The Nishnaabeg term Aki refers to "landforms, elements, plants, animals, spirits, sounds, thoughts, feelings, and energies and all of the emergent systems, ecologies, and networks that connect these elements" (Simpson, 2017, p. 161).
As Simpson (2017) explains, the Nishnaabeg term Aki refers to "landforms, elements, plants, animals, spirits, sounds, thoughts, feelings, and energies and all of the emergent systems, ecologies, and networks that connect these elements" (p. 161).
The first option is the standard APA in-text citation format for quoting.
If your quotation contains more than forty words, it is a considered a long quotation. This can also be referred to as a block quotation.
Rules for Long/Block Quotations
There are three rules that apply to long/block quotations that are different from regular quotations:
Example of a Long/Block Quotation
At the end of Lord of the Flies the boys are struck with the realization of their behaviour:
The tears began to flow and sobs shook him. He gave himself up to them now for the first time on the island; great, shuddering spasms of grief that seemed to wrench his whole body. His voice rose under the black smoke before the burning wreckage of the island; and infected by that emotion, the other little boys began to shake and sob too. (Golding, 1960, p.186)
When you quote from electronic sources that do not provide page numbers (like webpages), provide another way to locate the quoted passage. You can use any of the following approaches:
Option 1: Provide a heading or section name:
Bowlby described "three phases of the separation response: protest, despair, and detachment" (Garelli, 2001, Bowlby's Initial Stance section).
Option 2: Provide an abbreviated heading or section name in quotation marks (use this only if the heading or section title is very long):
Unpleasant odors can be minimized "with scrupulous maintenance of your cat's litter box" (Syufy, 2019, "Get a Litter Box" section).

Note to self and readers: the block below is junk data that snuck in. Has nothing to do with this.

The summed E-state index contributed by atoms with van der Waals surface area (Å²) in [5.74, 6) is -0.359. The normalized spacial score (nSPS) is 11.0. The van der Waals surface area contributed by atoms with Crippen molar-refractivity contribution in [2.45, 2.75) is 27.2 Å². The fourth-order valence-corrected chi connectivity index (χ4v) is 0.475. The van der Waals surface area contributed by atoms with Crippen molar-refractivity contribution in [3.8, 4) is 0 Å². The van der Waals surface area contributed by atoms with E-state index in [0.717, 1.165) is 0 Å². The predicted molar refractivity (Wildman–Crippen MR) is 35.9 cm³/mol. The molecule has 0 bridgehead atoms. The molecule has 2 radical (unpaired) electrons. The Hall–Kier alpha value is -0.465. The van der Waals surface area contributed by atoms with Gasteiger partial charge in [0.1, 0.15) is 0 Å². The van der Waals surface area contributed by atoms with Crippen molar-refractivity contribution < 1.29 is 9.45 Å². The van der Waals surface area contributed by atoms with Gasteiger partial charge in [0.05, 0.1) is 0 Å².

In this example, the full section title is "Get a Litter Box and Take Care of Sleeping Arrangements"
Option 3: Provide a paragraph number (count manually if they are not numbered):
It is important to remember that "study habits are very personal and what works for one student may not work for another" (Bennett, 2017, para. 3).
Option 4: Provide a heading or section name in combination with a paragraph number:
It has been shown that "moods can vary depending on weather conditions" (Stark, 2015, Mood and Weather section, para. 2).
If a source has no page numbers and there is only one paragraph, skip that part of the in-text citation. The in-text citation would have the author(s) last name(s) and the year, e.g., (Garellio, 2001).
Note that in most cases where a personal author is not named, a group author may be cited instead (e.g., Statistics Canada). However, in certain cases, such as religious ancient texts, the author is unknown. Where you'd normally put the author's last name, instead use the first one, two, or three words from the title. Don't count initial articles like "A," "An," or "The." You should provide enough words to make it clear which work you're referring to from your Reference list.
If the title in the Reference list is in italics, italicize the words from the title in the in-text citation.
If you are citing an article, a chapter of a book, or a page from a website, put the words in double quotation marks.
Capitalize the titles using title case (where every major word is capitalized) even if the Reference-list entry uses sentence case (where only first word is capitalized).
(Cell Biology, 2012, p. 157)
("Nursing," 2011, p. 9)
No Known Date of Publication:
Where you'd normally put the year of publication, instead use the letters "n.d."
(Smith, n.d., p. 200)
|Number of Authors/Editors||First Time Paraphrased||Second and Subsequent Times Paraphrased||First Time Quoting||Second and Subsequent Times Quoting|
(Case & Daristotle, 2011)
(Case & Daristotle, 2011)
|(Case & Daristotle, 2011, p. 57)||(Case & Daristotle, 2011, p. 57)|
|Three or More||(Case et al., 2011)||(Case et al., 2011)||(Case et al., 2011, p. 57)||(Case et al., 2011, p. 57)|
|Type of Group||First Time Paraphrased||Second and Subsequent Times Paraphrased||First Time Quoting||Second and Subsequent Times Quoting|
|Groups readily identified through abbreviations||
(National Institute of Mental Health [NIMH], 2003)
|(National Institute of Mental Health [NIMH], 2003, p. 5)||(NIMH, 2003, p. 5)|
|Groups with no abbreviations||(University of Pittsburgh, 2005)||(University of Pittsburgh, 2005)||(University of Pittsburgh, 2005, p. 2)||(University of Pittsburgh, 2005, p. 2)|